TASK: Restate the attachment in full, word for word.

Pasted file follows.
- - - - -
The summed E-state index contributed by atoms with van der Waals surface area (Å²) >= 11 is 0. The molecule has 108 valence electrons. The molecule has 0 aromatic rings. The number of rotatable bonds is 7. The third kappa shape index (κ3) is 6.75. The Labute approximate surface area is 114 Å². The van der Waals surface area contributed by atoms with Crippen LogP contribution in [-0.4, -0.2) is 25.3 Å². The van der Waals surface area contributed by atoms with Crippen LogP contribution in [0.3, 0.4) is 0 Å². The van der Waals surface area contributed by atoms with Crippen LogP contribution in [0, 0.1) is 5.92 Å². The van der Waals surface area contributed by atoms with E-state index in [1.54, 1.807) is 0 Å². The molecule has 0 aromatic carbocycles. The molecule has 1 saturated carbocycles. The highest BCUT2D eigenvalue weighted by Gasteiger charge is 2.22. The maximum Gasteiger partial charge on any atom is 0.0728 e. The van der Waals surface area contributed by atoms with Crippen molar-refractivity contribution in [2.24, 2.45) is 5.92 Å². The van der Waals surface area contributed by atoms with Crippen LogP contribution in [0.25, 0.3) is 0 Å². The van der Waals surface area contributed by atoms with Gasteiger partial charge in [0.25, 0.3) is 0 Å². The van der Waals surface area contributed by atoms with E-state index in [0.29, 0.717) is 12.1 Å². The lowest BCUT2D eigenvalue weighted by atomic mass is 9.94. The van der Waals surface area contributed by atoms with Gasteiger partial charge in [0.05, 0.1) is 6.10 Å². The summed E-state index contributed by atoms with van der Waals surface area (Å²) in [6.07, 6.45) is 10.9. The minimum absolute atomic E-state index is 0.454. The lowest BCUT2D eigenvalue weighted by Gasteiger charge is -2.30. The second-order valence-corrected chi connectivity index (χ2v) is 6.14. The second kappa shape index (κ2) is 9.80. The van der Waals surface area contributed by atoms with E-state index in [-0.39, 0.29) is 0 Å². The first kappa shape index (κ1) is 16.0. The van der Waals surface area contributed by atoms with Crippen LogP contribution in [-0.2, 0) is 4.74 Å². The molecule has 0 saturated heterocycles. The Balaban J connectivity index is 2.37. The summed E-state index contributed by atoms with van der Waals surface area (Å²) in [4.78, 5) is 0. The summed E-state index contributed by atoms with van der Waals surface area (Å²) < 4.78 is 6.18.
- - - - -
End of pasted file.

The summed E-state index contributed by atoms with van der Waals surface area (Å²) >= 11 is 0. The molecule has 108 valence electrons. The molecule has 0 aromatic rings. The number of rotatable bonds is 7. The third kappa shape index (κ3) is 6.75. The Labute approximate surface area is 114 Å². The van der Waals surface area contributed by atoms with Crippen LogP contribution in [-0.4, -0.2) is 25.3 Å². The van der Waals surface area contributed by atoms with Crippen LogP contribution in [0.3, 0.4) is 0 Å². The van der Waals surface area contributed by atoms with Crippen LogP contribution in [0, 0.1) is 5.92 Å². The van der Waals surface area contributed by atoms with E-state index in [1.54, 1.807) is 0 Å². The molecule has 0 aromatic carbocycles. The molecule has 1 saturated carbocycles. The highest BCUT2D eigenvalue weighted by Gasteiger charge is 2.22. The maximum Gasteiger partial charge on any atom is 0.0728 e. The van der Waals surface area contributed by atoms with Crippen molar-refractivity contribution in [2.24, 2.45) is 5.92 Å². The van der Waals surface area contributed by atoms with Crippen LogP contribution in [0.25, 0.3) is 0 Å². The van der Waals surface area contributed by atoms with Gasteiger partial charge in [0.25, 0.3) is 0 Å². The van der Waals surface area contributed by atoms with E-state index in [0.29, 0.717) is 12.1 Å². The lowest BCUT2D eigenvalue weighted by atomic mass is 9.94. The van der Waals surface area contributed by atoms with Gasteiger partial charge in [0.05, 0.1) is 6.10 Å². The summed E-state index contributed by atoms with van der Waals surface area (Å²) in [6.07, 6.45) is 10.9. The minimum absolute atomic E-state index is 0.454. The lowest BCUT2D eigenvalue weighted by Gasteiger charge is -2.30. The second-order valence-corrected chi connectivity index (χ2v) is 6.14. The second kappa shape index (κ2) is 9.80. The van der Waals surface area contributed by atoms with E-state index in [-0.39, 0.29) is 0 Å². The first kappa shape index (κ1) is 16.0. The van der Waals surface area contributed by atoms with Crippen LogP contribution in [-0.2, 0) is 4.74 Å². The molecule has 0 saturated heterocycles. The Balaban J connectivity index is 2.37. The summed E-state index contributed by atoms with van der Waals surface area (Å²) in [4.78, 5) is 0. The summed E-state index contributed by atoms with van der Waals surface area (Å²) < 4.78 is 6.18.